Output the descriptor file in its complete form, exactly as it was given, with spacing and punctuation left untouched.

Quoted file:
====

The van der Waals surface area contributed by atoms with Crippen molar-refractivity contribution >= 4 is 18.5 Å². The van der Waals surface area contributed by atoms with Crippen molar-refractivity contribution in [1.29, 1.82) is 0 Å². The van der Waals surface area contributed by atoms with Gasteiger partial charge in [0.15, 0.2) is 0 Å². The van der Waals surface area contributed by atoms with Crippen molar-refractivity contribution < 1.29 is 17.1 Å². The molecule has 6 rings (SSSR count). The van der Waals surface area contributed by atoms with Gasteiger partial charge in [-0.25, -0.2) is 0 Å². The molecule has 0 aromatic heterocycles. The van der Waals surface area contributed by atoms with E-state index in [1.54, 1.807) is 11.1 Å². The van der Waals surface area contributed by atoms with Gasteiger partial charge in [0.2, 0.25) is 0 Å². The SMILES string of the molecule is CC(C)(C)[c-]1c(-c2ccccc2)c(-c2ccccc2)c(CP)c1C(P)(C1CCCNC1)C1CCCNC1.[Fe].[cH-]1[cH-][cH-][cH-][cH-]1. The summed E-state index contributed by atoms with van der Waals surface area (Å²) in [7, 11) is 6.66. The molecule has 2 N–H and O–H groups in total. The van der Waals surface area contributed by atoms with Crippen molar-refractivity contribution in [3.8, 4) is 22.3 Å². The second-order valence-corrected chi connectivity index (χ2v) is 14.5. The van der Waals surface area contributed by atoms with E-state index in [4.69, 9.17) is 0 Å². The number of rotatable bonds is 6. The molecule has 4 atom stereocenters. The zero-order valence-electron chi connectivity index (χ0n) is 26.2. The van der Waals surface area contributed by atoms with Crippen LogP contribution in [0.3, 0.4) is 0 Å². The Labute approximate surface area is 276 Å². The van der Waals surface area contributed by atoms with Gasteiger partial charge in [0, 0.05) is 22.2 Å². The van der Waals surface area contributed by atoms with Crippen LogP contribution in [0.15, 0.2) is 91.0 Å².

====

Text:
The van der Waals surface area contributed by atoms with Crippen molar-refractivity contribution >= 4 is 18.5 Å². The van der Waals surface area contributed by atoms with Crippen molar-refractivity contribution in [1.29, 1.82) is 0 Å². The van der Waals surface area contributed by atoms with Gasteiger partial charge in [0.15, 0.2) is 0 Å². The van der Waals surface area contributed by atoms with Crippen molar-refractivity contribution < 1.29 is 17.1 Å². The molecule has 6 rings (SSSR count). The van der Waals surface area contributed by atoms with Gasteiger partial charge in [-0.25, -0.2) is 0 Å². The molecule has 0 aromatic heterocycles. The van der Waals surface area contributed by atoms with E-state index in [1.54, 1.807) is 11.1 Å². The van der Waals surface area contributed by atoms with Gasteiger partial charge in [0.2, 0.25) is 0 Å². The SMILES string of the molecule is CC(C)(C)[c-]1c(-c2ccccc2)c(-c2ccccc2)c(CP)c1C(P)(C1CCCNC1)C1CCCNC1.[Fe].[cH-]1[cH-][cH-][cH-][cH-]1. The summed E-state index contributed by atoms with van der Waals surface area (Å²) in [7, 11) is 6.66. The molecule has 2 N–H and O–H groups in total. The van der Waals surface area contributed by atoms with Crippen molar-refractivity contribution in [3.8, 4) is 22.3 Å². The second-order valence-corrected chi connectivity index (χ2v) is 14.5. The van der Waals surface area contributed by atoms with E-state index in [4.69, 9.17) is 0 Å². The number of rotatable bonds is 6. The molecule has 4 atom stereocenters. The zero-order valence-electron chi connectivity index (χ0n) is 26.2. The van der Waals surface area contributed by atoms with Crippen LogP contribution in [0.3, 0.4) is 0 Å². The Labute approximate surface area is 276 Å². The van der Waals surface area contributed by atoms with Gasteiger partial charge in [0, 0.05) is 22.2 Å². The van der Waals surface area contributed by atoms with Crippen LogP contribution in [0.15, 0.2) is 91.0 Å².